A semi-precious stone of transparent golden yellow, green yellow or brown.
Apple-green in color, it is actually a dyed chalcedony or agate which has a cloud-like rather than brilliant color. It is almost like "Vaseline" glass, seemingly with an oily surface. This stone was very popular during the Art Deco and Art Moderne periods, particularly when combined with marcasites and silver.
A pale lemon-colored gemstone of the quartz variety often mistaken for topaz.
(genuine) Skeleton of the coral polyp which was highly popular in fashionable English Victorian circles. Most coral used in Victorian jewellery came from the Mediterranean.
Type of brooch consisting of two halves joined together on a frame which can be detached and worn singly.
Ebony is a black colored wood of great hardness, heavier than water and capable of taking on a fine polish. It is found primarily in Ceylon and is used in making beads and in combination with other materials such as silver and gemstones combined in Deco jewel Artifacts.
Edwardian jewellery (1900-1915) is named after the period of King Edward VII reign. King Edward VII came to power after his mother, Queen Victoria’s death, in 1901. Known for being feminine and delicate with elements like filigree, bows, wreaths, and garland motifs which characterized the “Belle Epoque” style, which lasted 5 years past King Edward’s death.
Rectangular shaped stone with mitered corners which is elongated and octagonal.
Enameling is a firing of melted glass. The powdered glass mixture is composed of feldspar, quartz, sods, borax, calcium phosphates, and kaolin. Metallic oxides produce the various desired colors. There is little transparent, see-through, colorless enameling; rather a better and more definitive term is translucent. However, the word transparent has been an accepted term for plique-a-jour enameling which permits light to pass through as in stained glass.
There are several important types of enameling:
Basse-Taille: Metal plate cut to various depths into which translucent enamel is poured, thus achieving a 3-dimensional effect. The depth of relief produces shadings from light to dark. The deeper the metal is cut, the darker the color; where shallow routing occurs, the shading is almost transparent. This routing is worked intaglio, the opposite of repousse.
Champleve: An enameling technique in which areas of metal are cut, etched, or routed and filled with enamel. Unlike cloisonne, the cells are cut rather than formed by wires (cloisons). Champleve is most commonly applied to copper or bronze. The metals are gilded on exposed and visible surfaces.
Cloisonné: Enameling in which thin wire made of silver, gold, bronze or copper is gilded, then bent to form cells (cloisons). Each cell or cloison is then filled with enamel. Each color is in a separate compartment, each compartment separated by this thin wire.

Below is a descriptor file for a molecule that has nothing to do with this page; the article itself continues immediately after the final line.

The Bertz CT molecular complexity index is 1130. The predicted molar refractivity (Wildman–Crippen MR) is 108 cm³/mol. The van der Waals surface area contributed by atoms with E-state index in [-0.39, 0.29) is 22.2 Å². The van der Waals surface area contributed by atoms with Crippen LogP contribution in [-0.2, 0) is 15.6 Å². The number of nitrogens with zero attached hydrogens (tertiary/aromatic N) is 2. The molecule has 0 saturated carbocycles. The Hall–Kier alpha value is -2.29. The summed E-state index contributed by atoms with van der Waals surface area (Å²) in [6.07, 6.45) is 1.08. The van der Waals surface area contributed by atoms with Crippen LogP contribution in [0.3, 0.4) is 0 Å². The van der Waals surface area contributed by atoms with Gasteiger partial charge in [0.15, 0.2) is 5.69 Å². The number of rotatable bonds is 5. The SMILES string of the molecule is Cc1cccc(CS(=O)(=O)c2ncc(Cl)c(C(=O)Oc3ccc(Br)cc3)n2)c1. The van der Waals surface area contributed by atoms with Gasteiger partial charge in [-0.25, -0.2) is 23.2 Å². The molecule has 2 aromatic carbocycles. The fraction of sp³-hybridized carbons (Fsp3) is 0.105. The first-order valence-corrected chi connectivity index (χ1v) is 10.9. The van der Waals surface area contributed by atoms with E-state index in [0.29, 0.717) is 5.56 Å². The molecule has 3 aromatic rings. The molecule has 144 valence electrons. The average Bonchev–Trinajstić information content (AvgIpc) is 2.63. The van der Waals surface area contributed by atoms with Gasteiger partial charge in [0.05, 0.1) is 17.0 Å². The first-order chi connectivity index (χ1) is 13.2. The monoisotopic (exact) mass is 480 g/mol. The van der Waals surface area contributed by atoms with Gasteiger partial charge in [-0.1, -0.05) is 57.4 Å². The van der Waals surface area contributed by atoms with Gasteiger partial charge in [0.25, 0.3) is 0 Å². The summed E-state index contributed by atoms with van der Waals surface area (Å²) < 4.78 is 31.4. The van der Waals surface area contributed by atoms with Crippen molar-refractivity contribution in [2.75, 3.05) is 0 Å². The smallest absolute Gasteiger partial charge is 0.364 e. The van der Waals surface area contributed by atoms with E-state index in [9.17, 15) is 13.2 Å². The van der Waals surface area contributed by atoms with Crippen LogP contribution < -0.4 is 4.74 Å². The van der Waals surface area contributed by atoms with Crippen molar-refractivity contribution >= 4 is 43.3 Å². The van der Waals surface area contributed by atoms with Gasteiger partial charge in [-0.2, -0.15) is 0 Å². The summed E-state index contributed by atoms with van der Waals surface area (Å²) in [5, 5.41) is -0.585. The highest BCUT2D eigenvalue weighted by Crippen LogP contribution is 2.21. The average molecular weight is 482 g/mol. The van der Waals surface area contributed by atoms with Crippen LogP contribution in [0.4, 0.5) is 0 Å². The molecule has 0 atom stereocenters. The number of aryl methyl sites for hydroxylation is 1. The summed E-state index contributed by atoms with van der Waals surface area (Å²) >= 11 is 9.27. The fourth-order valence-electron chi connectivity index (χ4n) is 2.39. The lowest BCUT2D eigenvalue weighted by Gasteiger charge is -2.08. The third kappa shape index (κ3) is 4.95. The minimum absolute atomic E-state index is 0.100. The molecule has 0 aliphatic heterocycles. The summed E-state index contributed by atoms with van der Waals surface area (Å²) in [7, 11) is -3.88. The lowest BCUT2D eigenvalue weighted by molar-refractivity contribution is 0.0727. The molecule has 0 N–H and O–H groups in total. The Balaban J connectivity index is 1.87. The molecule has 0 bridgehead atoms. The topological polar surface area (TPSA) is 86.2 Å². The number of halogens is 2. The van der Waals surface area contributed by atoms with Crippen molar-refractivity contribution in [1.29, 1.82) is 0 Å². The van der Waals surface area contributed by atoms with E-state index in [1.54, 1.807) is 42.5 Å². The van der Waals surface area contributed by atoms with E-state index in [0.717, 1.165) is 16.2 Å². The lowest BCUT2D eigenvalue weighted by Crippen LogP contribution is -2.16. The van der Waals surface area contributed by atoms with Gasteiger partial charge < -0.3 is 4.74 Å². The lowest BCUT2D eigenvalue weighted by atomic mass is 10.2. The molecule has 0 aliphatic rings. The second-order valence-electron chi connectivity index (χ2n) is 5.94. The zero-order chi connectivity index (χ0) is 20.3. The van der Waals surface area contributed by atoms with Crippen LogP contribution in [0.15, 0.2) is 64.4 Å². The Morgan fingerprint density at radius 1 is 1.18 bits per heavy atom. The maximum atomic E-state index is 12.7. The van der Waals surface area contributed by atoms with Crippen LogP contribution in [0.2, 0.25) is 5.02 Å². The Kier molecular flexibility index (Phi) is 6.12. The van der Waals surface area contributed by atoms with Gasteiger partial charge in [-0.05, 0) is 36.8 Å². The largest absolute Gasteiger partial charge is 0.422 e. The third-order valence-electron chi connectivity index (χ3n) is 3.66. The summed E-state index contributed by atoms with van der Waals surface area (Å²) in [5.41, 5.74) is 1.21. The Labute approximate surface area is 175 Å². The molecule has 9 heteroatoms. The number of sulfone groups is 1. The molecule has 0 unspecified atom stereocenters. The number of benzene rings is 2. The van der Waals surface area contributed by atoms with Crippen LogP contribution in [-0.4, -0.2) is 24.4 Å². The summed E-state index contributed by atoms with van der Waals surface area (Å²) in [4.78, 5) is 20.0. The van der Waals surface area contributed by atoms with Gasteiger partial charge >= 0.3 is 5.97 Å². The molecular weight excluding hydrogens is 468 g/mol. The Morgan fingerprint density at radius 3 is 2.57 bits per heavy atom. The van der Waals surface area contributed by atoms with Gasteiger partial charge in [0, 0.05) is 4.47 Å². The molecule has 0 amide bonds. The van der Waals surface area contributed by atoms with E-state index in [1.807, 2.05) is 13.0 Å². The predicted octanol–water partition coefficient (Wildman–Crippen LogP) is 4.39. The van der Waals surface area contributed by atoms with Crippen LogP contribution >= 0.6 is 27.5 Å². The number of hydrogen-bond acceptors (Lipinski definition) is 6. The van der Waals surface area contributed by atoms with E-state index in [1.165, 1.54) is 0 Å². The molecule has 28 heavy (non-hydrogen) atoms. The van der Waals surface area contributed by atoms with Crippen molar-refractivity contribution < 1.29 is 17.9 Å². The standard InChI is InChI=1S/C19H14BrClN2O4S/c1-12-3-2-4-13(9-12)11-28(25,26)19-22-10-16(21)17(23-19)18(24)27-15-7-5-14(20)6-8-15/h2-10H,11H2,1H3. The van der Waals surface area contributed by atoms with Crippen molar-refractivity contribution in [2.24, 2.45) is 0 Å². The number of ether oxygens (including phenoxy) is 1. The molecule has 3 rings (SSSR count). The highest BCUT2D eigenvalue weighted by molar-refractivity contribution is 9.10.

Guilloche: This technique differs in that the designs are machine-turned and etched, and then enameled … this is a much faster process. Guilloche pattern consists of interlacing curved lines.
Limoges enamel: A colorful application of enamel which depicts a portrait or scene similar to that rendered on canvas.
Niello enameling: The lines or incisions of a design are contrasted with the color of the metal, i.e., gold, silver, etc., by applying in several layers a mixture of sulphur, lead, silver and copper. This addition appears black when filled into the engraved metallic work. Niello is a blackish enameling process, providing contrasts in highlights and darkness of the design.
Plique-a-Jour: A translucent cloisonné in which there is no metal backing for the enamel work. During firing, a metal supportive base is used until firing ceases. Then, when the piece has cooled and the enamel has hardened, the finished product no longer requires the base, so this support is removed. It is a most cautious procedure, requiring highly skilled craftsmanship and technique.
Cutting lines into metal which are either decorative or symbolic. Method used in monogramming a crest, cartouche or escutcheon.
Peter Carl Faberge (1846-1920) is best known for the Easter eggs he began making in 1884 for the Tsar and Tsarina of Russia. After studying in several European centres, he began working for his father Gustav’s firm. Upon his father’s retirement in 1870, he took over the establishment. His international renown was secured in 1900 at the Paris Exposition. Afterwards, he began creating objects for Edward VII and other European royals. The firm’s success continued until the 1918 Revolution when Faberge escaped to Switzerland.
Small flat surface cut into gemstone, glass, or shell. Its purpose is to refract light or enhance the design.
To apply thread-like wire and decorate into a lace, lattice, or cobweb work.
The terms "fobs" and "charms" were interchangeable from mid-1850 through the 1930′s. Watch fobs or watch charms were in vogue in the 1890-s through the turn of the century and certainly on into the 1930′s when the pocket watch became more popular than ever.
Silver, gold, or other color thin leaf of metal used to back imitation gemstones or faceted glass to improve their color and provide greater brilliance.
Pearls found in river mussels.
A strip on metal with a pattern usually refers to the sides of a ring.
A semi-precious stone found in many colors. The Bohemian type is blood red, the almandine variety ranges from deep red to deep purple, hessonite garnets are brown orange, and demantoid garnets are found in several shades of green.
The widest part of a gemstone which divides the crown from the pavilion.
A decorative jewellery technique where small balls or spheres of precious metal are applied to a surface to create intricate patterns. Use of granulation as a decorative technique dates back more than 5000 years ago to the ancient Sumerians.
Gold which contains a high proportion of silver.
An official mark first adopted in England. The mark is incised, punched, or stamped on gold or silver to show quality and to signify purity of metal according to "sterling" or "carat" standard.
Materials such as stones, gems, woods and metals are inserted and cemented into the surface of another material and ground down to create a smooth surface.
To cut a design deeply on the obverse or front side of a gem or other type material. Intaglio is the opposite of repousse work done in metals.
A jeweled tie pin popular in the 1920′s and 1930′s.